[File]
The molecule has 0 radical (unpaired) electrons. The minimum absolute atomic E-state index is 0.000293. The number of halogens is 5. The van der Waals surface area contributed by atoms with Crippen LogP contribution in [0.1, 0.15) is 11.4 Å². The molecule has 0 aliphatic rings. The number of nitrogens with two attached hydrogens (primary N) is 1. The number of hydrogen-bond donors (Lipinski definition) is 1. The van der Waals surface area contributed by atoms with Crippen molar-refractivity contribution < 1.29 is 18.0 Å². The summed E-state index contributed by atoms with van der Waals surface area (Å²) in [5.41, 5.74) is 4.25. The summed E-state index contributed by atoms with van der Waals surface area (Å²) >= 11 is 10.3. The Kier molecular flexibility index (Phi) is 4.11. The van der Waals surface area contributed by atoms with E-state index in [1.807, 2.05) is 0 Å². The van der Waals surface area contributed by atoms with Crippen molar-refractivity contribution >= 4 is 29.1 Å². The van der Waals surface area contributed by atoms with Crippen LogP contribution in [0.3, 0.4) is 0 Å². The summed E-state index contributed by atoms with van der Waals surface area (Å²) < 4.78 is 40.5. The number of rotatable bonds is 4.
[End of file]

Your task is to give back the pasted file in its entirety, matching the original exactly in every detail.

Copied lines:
The molecule has 0 radical (unpaired) electrons. The minimum absolute atomic E-state index is 0.000293. The number of halogens is 5. The van der Waals surface area contributed by atoms with Crippen LogP contribution in [0.1, 0.15) is 11.4 Å². The molecule has 0 aliphatic rings. The number of nitrogens with two attached hydrogens (primary N) is 1. The number of hydrogen-bond donors (Lipinski definition) is 1. The van der Waals surface area contributed by atoms with Crippen molar-refractivity contribution < 1.29 is 18.0 Å². The summed E-state index contributed by atoms with van der Waals surface area (Å²) in [5.41, 5.74) is 4.25. The summed E-state index contributed by atoms with van der Waals surface area (Å²) >= 11 is 10.3. The Kier molecular flexibility index (Phi) is 4.11. The van der Waals surface area contributed by atoms with E-state index in [1.807, 2.05) is 0 Å². The van der Waals surface area contributed by atoms with Crippen molar-refractivity contribution >= 4 is 29.1 Å². The van der Waals surface area contributed by atoms with Crippen LogP contribution in [0.3, 0.4) is 0 Å². The summed E-state index contributed by atoms with van der Waals surface area (Å²) < 4.78 is 40.5. The number of rotatable bonds is 4.